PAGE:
It seems that Zionism was actually dreamed up by the Anglicans a few hundred years ago as a strategy for ridding England of the Jews – ethnic cleansing by emigration. In the 19th century this dovetailed with Britain’s imperial strategy of dividing the Arab world in two by implanting a Jewish wedge in Palestine. As Britain was withdrawing from its empire, that aim lost its meaning, but there were the Holocaust refugees and it seemed too late to reverse the process. Then the US adopted the mess, as we did once for France, too, swearing by South Vietnam’s right to exist. For severely destabilizing the Arab world, the wedge still works like a charm.
The hoax I am talking about is something at once obvious and invisible, subtle because we have been so programmed to be blind to it, that it takes an effort of mental concentration to grasp it. We are so accustomed to congratulating ourselves on supporting the Jewish people’s right to a state that we forget that 1. we did almost nothing in our power to help Jews escape from the holocaust in the 1930’s, that was the America First and the plague on both houses era – and 2. we sponsor them in perpetrating many of the same injustices they suffered, on the innocent people of Palestine. We take the credit for saving Jews while we were really accomplices in their destruction, and blame the Arabs for anti-Semitism while asking them to make the sacrifice for Europe’s war crimes – whereby we have put the Jews, too, in a permanently precarious position. That is a bitter hoax, and not an idea easy to get over to a self-satisfied polity.
Part of the irony is the many parallels between Zionism and Nazism – the mistreatment of so-called subhuman people, their containment in camps, the use of Gestapo tactics to drive them out, the blaming of the victim for his own wounds – as in the repeated canard blaming Palestinian parents for Israel’s murder of their children. Israel even has a weird habit of electing terrorist killers to the post of prime minister. In fact, Israel violates so many of our values that her enemies don’t know which epithet to use first – colonialist, racist, militaristic, oppressive or what. This is not to take history out of context. I am convinced that were it not for the Holocaust this could not have happened, I understand for instance that the Zionist terrorist Stern Gang learned their brutal tactics from the Nazis and the struggle to survive in the Warsaw Ghetto. But I disagree with this huge inability to understand that two wrongs don’t make a right, they really make three wrongs, including this hypocritical hoax.
On these lines, if I may return to religious debate, I think the Jewish idea of an eye for an eye is very atavistic. It is revenge, not justice. Christianity taught about defusing violence, Islam about tolerance, while Israel practices not just one but ten blows for one. That is not even revenge, it is escalation and aggression on a grotesque scale. It is yet another page taken from the Nazis, who bombed villages every time a soldier was booby-trapped.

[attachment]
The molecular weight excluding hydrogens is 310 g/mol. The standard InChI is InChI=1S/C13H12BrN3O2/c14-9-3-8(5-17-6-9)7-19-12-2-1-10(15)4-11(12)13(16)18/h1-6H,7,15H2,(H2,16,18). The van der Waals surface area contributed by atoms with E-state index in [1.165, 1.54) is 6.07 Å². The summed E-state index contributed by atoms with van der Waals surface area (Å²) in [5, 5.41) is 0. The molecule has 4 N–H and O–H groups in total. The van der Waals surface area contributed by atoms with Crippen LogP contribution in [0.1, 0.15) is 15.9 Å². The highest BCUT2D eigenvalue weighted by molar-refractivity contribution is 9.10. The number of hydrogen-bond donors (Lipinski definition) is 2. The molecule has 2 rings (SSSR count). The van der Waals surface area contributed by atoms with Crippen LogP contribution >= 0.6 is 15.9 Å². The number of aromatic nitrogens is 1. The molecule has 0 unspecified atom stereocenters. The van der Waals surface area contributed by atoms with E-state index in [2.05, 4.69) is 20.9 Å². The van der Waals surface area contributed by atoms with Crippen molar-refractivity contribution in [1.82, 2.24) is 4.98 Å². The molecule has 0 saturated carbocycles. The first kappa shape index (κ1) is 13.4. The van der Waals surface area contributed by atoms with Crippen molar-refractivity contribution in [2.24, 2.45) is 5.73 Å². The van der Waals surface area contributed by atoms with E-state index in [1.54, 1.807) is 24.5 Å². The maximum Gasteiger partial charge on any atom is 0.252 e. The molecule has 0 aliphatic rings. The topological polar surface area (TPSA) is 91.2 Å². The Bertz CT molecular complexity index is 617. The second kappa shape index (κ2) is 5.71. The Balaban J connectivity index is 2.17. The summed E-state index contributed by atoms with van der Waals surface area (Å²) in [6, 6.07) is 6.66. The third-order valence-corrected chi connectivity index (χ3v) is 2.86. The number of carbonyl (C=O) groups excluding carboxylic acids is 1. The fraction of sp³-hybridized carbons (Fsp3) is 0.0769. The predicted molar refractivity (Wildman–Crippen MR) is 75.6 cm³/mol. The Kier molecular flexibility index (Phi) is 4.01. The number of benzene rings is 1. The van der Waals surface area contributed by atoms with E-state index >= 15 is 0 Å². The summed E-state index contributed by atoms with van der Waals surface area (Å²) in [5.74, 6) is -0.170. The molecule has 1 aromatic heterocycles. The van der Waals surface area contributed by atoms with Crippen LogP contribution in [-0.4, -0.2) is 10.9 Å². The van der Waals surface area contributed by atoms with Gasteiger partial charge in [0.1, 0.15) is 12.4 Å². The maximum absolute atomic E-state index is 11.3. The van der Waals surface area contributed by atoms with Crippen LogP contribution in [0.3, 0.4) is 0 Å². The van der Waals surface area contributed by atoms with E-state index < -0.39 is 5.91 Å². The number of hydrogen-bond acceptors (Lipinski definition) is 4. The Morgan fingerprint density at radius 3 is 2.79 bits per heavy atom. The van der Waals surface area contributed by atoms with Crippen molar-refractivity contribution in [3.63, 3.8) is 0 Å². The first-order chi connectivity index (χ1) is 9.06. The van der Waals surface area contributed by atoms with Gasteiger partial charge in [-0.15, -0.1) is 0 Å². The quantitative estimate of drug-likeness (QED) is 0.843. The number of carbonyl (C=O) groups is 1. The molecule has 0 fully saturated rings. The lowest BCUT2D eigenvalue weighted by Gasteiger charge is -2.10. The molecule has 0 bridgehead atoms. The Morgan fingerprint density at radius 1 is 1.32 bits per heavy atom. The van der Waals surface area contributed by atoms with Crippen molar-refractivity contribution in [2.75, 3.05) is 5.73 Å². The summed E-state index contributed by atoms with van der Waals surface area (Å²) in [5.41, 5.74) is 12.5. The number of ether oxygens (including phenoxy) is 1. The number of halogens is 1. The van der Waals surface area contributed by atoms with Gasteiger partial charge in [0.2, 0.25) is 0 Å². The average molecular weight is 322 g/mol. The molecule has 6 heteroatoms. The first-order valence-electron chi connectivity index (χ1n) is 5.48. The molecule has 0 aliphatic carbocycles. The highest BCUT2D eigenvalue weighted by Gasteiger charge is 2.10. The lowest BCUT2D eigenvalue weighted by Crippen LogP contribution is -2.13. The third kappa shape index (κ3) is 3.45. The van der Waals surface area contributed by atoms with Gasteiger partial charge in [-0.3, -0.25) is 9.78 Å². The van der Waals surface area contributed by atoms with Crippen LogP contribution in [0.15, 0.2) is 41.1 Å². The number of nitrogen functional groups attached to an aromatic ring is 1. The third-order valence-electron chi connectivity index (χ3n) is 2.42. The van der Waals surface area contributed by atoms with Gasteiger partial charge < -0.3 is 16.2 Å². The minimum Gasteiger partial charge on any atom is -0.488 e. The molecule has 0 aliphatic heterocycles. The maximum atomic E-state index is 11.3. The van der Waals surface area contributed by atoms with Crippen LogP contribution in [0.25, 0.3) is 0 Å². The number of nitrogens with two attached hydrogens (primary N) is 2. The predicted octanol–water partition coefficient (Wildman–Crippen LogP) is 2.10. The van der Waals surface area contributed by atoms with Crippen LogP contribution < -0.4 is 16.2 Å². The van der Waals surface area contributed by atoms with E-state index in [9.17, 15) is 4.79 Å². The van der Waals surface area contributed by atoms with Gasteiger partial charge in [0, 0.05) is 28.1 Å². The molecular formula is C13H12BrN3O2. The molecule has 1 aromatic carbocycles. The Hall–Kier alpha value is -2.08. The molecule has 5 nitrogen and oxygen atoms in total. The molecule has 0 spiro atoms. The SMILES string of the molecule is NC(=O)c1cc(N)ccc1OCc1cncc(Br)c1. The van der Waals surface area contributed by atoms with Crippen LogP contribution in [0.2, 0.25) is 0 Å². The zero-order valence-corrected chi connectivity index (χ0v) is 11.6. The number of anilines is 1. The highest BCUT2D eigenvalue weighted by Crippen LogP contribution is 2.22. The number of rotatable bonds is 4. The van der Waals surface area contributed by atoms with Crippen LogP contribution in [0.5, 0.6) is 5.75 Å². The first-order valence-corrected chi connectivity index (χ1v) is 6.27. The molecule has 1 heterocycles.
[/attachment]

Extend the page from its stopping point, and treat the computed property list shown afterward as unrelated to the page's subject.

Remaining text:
The dilemma of Zionism was its conflicting goals – to have a safe homeland, and to have its ancient shrines. The safe homeland could easily have been bought in some under populated place, it was the religious element which held the day for a return to Jerusalem. The contradiction has led to today’s system of gerrymandering apartheid to preserve borders with a Jewish majority. To have their cake and eat it too, the Zionists resorted to the expedient of claiming the Palestinians didn’t exist. But the Palestinians have inconveniently declined to dry up and blow away.
A theocratic democracy is a self-contradiction. Israel and the US would be best served by coming around to secular pluralism rather than trying to prolong such a fatally flawed anachronism in a world that is rapidly outgrowing it.
Muslims also have their religious feeling. There is a legend that the faith that loses its hold on a part of Jerusalem will die out. Apparently few Christians are worried about this, but something like it may be behind the uproar following the Sharon promenade. Or was the reason for his provocation the discovery of gas off the Gaza strip on Sept. 27?
The salient problem is that Israeli is steadily taking more and more land. Settlement continues even now, although it is against the laws of war to settle civilians on occupied territory. Israel speaks with many contradicting voices, but the facts on the ground speak in unison of aggression, oppression, and phased genocide.
If our media campaign and the demonstrations of the youth do not take effect on America’s conscience, it means only money talks, and in coming years legal remedies should evolve to the point where Israel, the US and Britain will pay trillions in reparations for the war crimes in Palestine.
Dr. Mathis does try to be objective, yet he falls back on knee-jerk ADL tactics by liberally using the terms libel and smear for my piece. This is massively missing the point. Those verbal scarecrows are among the casualties of Barak’s “rubber” bullets. A number of dovish Israeli commentators, viz. Haaretz, and American Jewish contributors, have realized that Israel has lost the moral high ground. Some orthodox rabbis even call Israel the Golden Calf and a “Satanic heresy” that will bring destruction on the Jewish nation. They accuse Zionists of abetting the Nazi holocaust to achieve their aim.
We are not against the the Jews. The Jewish peace movement is our most valuable ally in the struggle. I have stood up for the Jews against the anti-semites all my life, and still have no use for bigotry. But there is a storm wind of change here. Israel has gone so far it has revealed itself as a fascist regime. I am not writing an academic treatise now, I am waging propaganda warfare against mass murderers, and all is fair in love and war. You try to exact a price for aggression from the enemy with the weapons you have, and if the truth hurts, then that is the best weapon. As for the snivelers at the ADL, I hope the day when you might be blacklisted for calling one of them rude for being rude like anybody else, while it is open season on shooting defenceless families in their homes because they are Arabs, is coming to an end.
If it isn’t, we can toss our politically correct American story books in the trash can, for my vote.
But I am optimistic. Dr. Mathis’ admonition to hire a fact-checker is quaintly outdated, when anyone with an Internet connection has encyclopedic knowledge at their fingertips. The fog of lies that Israel wrapped herself in can’t hold up long under the withering glare of the Internet.
* From the Quran. Sura 4, verse 75
Mr. John-Paul Leonard is a free-lance writer and a regular contributor to Media Monitors Network (MMN)